A completely new study by Columbia University in New York has now come to the conclusion that the nerve cells are intact, but have fewer receptors to recognize taste molecules.
Why one suffers a loss of smell and the other does not could be due to a recently discovered special genetic mutation lie: It leads to the formation of proteins that remove odor molecules from the nose as soon as they are detected. But how the coronavirus interacts with these genes and how it apparently activates these proteins is still unclear.
There is also evidence of persistent changes in brain structure in people with smell loss. 785 people in the UK had two brain scans spaced apart. 400 fell ill with Covid-19 between the two dates. The researchers were able to detect various changes in the structure of the brain in these people, including in the olfactory center. The reason for this is not clear, but the lack of olfactory sensation could be a cause. “When the nose gets less input, the brain degrades,” says geneticist Danielle Redd of the Monell Center in Philadelphia.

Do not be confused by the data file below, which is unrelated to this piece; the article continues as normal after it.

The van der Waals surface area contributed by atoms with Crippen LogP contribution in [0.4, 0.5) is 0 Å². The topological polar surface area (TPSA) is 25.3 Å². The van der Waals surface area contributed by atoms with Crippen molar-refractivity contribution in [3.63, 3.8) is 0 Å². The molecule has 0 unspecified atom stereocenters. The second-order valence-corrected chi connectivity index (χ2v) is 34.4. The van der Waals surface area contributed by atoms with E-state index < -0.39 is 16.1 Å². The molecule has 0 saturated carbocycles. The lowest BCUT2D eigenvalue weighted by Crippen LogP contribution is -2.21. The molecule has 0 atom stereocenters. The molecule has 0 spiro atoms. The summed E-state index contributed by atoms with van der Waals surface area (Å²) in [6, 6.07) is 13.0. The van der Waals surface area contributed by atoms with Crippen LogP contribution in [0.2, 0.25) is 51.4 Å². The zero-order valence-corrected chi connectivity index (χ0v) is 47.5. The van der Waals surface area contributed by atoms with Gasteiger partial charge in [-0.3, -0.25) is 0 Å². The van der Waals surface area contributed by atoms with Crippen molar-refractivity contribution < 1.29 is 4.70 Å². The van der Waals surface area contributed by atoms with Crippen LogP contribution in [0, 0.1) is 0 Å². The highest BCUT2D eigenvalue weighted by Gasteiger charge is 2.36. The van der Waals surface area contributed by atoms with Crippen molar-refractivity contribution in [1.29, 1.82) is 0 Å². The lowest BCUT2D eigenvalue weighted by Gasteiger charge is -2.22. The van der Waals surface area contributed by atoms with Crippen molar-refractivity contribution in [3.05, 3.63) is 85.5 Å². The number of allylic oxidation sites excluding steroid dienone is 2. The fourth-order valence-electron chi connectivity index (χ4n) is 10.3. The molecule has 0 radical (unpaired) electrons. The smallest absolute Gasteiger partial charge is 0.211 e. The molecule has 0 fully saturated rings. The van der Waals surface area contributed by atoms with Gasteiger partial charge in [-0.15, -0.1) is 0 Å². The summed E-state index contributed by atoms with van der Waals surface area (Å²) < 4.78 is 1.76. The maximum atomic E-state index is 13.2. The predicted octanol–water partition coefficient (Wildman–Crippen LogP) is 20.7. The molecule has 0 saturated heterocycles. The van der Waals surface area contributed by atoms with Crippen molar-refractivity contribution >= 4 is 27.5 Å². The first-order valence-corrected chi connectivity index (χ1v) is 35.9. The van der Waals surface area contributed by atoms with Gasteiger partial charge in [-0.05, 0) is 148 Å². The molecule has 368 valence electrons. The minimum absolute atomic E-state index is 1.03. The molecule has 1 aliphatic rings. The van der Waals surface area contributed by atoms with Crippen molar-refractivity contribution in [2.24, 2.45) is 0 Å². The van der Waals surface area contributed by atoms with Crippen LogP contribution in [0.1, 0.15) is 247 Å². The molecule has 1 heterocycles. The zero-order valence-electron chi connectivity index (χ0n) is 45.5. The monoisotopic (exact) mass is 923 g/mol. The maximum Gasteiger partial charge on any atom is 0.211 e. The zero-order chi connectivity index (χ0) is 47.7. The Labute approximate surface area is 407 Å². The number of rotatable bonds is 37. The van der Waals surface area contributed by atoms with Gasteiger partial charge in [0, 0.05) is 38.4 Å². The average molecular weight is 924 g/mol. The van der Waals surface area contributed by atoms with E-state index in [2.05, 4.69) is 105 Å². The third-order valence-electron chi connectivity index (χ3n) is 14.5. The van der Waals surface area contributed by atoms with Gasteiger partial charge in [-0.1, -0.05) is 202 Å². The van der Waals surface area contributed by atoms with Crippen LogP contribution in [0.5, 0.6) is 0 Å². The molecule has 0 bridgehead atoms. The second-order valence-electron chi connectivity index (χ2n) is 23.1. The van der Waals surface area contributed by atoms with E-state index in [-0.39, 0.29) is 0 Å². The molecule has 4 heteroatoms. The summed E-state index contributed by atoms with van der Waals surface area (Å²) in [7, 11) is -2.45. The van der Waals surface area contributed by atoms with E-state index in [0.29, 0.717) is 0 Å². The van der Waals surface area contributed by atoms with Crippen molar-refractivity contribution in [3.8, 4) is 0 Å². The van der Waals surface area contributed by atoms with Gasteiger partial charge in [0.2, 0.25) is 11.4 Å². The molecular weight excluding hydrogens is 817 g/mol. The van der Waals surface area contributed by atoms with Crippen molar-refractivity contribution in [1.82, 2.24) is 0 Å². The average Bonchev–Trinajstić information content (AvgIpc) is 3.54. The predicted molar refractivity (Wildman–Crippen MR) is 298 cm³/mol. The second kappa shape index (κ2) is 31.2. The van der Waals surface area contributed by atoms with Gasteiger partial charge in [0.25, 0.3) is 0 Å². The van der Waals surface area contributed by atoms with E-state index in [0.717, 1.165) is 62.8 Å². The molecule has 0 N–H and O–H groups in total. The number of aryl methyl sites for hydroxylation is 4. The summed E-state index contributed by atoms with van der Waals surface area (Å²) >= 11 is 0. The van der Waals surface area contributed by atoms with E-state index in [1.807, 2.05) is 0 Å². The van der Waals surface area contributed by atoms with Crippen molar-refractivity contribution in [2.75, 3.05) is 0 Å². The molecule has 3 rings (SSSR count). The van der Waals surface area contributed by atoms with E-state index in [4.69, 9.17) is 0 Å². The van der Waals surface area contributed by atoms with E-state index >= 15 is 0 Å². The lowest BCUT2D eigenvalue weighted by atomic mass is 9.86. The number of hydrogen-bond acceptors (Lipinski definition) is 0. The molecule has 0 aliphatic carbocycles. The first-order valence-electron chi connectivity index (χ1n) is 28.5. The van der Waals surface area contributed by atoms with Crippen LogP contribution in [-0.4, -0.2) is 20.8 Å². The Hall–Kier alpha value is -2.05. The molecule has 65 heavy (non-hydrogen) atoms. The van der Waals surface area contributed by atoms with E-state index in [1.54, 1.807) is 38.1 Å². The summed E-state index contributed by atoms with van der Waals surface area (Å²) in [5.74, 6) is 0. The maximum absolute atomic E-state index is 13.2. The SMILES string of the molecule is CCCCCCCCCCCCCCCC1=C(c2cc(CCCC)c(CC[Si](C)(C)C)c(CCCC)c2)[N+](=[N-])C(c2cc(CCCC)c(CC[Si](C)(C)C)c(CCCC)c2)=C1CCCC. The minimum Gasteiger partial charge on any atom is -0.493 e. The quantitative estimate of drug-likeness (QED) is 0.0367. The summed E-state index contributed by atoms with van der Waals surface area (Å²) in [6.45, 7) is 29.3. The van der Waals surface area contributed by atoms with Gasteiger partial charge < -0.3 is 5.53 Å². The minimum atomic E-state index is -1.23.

Hope for new therapies
The main therapy currently is smell training with different scents. However, “This method only seems to work for people with a partial loss of smell,” says Reed.
For the others, people are still looking for effective therapies: One hope was nasal sprays containing cortisone to relieve inflammation. Inflammation caused by Covid-19 could at least be a contributing factor in the loss of smell. previous studies but showed no positive effect.
Another approach could be blood plasma enriched with blood platelets (thrombocytes), which is obtained from the respective patients. small studies showed improvements in the sense of smell in some of the participants when the plasma was injected into the nose. So far, the number of participants is too small, larger studies are in progress. Another approach could be vitamin A, here there are first indications of a certain effectiveness in other forms of odor loss.